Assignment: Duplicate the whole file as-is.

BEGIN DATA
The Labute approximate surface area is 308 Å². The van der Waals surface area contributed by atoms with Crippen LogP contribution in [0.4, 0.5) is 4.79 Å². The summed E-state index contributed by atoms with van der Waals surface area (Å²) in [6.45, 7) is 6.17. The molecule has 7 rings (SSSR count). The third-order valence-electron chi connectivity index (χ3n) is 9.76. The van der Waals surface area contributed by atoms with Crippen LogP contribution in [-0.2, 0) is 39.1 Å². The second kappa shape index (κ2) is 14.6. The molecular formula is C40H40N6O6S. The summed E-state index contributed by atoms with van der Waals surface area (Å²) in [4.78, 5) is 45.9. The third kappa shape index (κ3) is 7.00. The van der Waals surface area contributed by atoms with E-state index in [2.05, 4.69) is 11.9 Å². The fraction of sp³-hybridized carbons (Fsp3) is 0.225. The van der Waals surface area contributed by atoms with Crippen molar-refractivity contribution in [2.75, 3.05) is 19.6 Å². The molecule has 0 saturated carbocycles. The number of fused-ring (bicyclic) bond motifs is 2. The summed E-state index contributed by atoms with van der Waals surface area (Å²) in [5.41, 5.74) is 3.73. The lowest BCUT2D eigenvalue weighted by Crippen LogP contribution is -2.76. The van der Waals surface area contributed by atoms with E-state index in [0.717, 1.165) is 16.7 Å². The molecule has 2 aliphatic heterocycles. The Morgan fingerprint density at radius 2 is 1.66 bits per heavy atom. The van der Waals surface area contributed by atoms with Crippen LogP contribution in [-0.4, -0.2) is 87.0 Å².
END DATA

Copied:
The Labute approximate surface area is 308 Å². The van der Waals surface area contributed by atoms with Crippen LogP contribution in [0.4, 0.5) is 4.79 Å². The summed E-state index contributed by atoms with van der Waals surface area (Å²) in [6.45, 7) is 6.17. The molecule has 7 rings (SSSR count). The third-order valence-electron chi connectivity index (χ3n) is 9.76. The van der Waals surface area contributed by atoms with Crippen LogP contribution in [-0.2, 0) is 39.1 Å². The second kappa shape index (κ2) is 14.6. The molecular formula is C40H40N6O6S. The summed E-state index contributed by atoms with van der Waals surface area (Å²) in [4.78, 5) is 45.9. The third kappa shape index (κ3) is 7.00. The van der Waals surface area contributed by atoms with E-state index in [2.05, 4.69) is 11.9 Å². The fraction of sp³-hybridized carbons (Fsp3) is 0.225. The van der Waals surface area contributed by atoms with Crippen molar-refractivity contribution in [2.75, 3.05) is 19.6 Å². The molecule has 0 saturated carbocycles. The number of fused-ring (bicyclic) bond motifs is 2. The summed E-state index contributed by atoms with van der Waals surface area (Å²) in [5.41, 5.74) is 3.73. The lowest BCUT2D eigenvalue weighted by Crippen LogP contribution is -2.76. The van der Waals surface area contributed by atoms with E-state index in [0.717, 1.165) is 16.7 Å². The molecule has 2 aliphatic heterocycles. The Morgan fingerprint density at radius 2 is 1.66 bits per heavy atom. The van der Waals surface area contributed by atoms with Crippen LogP contribution in [-0.4, -0.2) is 87.0 Å².